The Proof of the Pudding is in the Judging

When people joke that they’re jealous of my job, I remind them that’s it’s not always fun. Sometimes I have to eat things that are gross and unappetizing, and sometimes I get to eat stuff that, while delicious, can get to be overwhelming. Or sometimes it can be both gross and overwhelming – as in the case when I ate 7 different styles of haggis in one sitting. Betcha nobody wanted my job THAT day.

So while I got comments and looks of envy when I told people that I’d be judging a sticky toffee pudding contest, I don’t know that anybody would really have wanted to take my place. I did, after all, eat 4 portions of sticky toffee pudding, with a different beer for each one.

Okay, to be fair, I shared my portions with Greg and we didn’t finish them all, but still… we came home yesterday feeling a little ooky from all the sugar.

But it really was worth it. Most people think of sticky toffee pudding with a smile on their faces, but who could have known there was such diversity in what was being served in Toronto restaurants. Light to dark, fluffy to dense, the puds ran the gamut.

The participating restaurants were asked to provide servings of their puddings, and Adam Grant from The Monk’s Table, where the event took place, provided their choice of beer to pair with the puds. Along with Toronto Star beer writer Josh Rubin and beer expert Stephen Beaumont, I was charged with judging 3 categories. Best overall pudding, best pudding and beer combination, and best beer.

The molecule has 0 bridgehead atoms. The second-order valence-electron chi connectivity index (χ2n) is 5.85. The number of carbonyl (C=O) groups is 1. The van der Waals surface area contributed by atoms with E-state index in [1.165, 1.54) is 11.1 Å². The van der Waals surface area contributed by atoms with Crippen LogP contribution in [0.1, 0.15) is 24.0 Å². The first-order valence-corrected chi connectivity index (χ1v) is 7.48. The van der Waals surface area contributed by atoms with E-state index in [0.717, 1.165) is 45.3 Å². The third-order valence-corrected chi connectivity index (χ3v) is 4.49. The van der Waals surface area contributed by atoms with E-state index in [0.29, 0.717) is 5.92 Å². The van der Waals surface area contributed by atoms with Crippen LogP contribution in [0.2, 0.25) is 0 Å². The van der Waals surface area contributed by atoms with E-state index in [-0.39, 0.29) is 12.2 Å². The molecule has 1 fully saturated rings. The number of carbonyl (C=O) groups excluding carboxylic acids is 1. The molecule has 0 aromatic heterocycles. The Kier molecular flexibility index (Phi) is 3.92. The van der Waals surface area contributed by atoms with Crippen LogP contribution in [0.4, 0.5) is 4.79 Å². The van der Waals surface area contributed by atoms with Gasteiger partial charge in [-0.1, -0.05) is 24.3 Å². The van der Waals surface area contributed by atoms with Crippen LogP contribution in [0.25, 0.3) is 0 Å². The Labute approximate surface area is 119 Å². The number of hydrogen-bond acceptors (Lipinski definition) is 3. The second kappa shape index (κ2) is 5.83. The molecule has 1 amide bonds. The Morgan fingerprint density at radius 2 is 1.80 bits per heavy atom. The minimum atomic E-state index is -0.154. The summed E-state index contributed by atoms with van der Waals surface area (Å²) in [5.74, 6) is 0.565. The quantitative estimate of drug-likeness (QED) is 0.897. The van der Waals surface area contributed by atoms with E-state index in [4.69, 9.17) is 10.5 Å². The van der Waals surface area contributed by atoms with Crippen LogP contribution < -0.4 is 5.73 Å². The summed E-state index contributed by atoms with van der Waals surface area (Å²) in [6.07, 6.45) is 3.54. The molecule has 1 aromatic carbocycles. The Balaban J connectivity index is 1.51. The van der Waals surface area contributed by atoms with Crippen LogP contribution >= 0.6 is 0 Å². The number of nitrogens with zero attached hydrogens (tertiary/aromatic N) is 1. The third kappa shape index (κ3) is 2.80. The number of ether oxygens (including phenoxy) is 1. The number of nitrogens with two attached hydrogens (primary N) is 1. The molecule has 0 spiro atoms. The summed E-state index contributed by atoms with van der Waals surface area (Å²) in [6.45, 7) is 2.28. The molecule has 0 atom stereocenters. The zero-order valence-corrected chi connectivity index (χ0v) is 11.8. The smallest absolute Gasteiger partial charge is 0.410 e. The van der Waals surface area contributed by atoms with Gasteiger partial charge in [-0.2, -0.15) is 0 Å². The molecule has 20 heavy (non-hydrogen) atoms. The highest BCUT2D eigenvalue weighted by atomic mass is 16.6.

You might think that sticky toffee pudding and beer are not a common combination and you’d be right, although it can work if the beer is chosen to work with the elements of the dessert. It can turn out very well, but it can also go very, very wrong.

Pudding #1, above, (the puds were presented to us blind – we didn’t know where they were from) had a light fluffy crumb that was almost like banana bread, and was topped with a thick caramel sauce sprinkled with sea salt. It was paired with Southern Tier Choklat  Stout. While we collectively liked the pud, the beer was too heavy and sweet for so light a cake, and the dessert was quickly overpowered by the beer.

Pudding #2 (whoops, got into that one before we remembered to take a pic) was the most traditional of the puds, obviously steamed, full of dates, dense and dark in colour, with strong molasses flavour in both the cake and the sauce. Where the first pudding suffered from being paired with a beer that was too heavy, #2 suffered from a beer that was too light. The general rule when pairing beer with desserts is to try and match the sweetness evenly, or use a beer that is slightly sweeter, lest you make the dessert seem too sweet and the beer seem too sour. Beau’s Lug Tread, while a fantastic beer, really didn’t work with this pudding, making the dessert come across as cloying, while the sweetness and molasses of the dessert made the beer taste like Ovaltine. (We all commented that switching beers #1 and #2 would have made a huge difference in terms of the pairing results as the Choklat worked better with the heavy #2 pud, while the Beau’s worked much better with the lighter pud from #1.)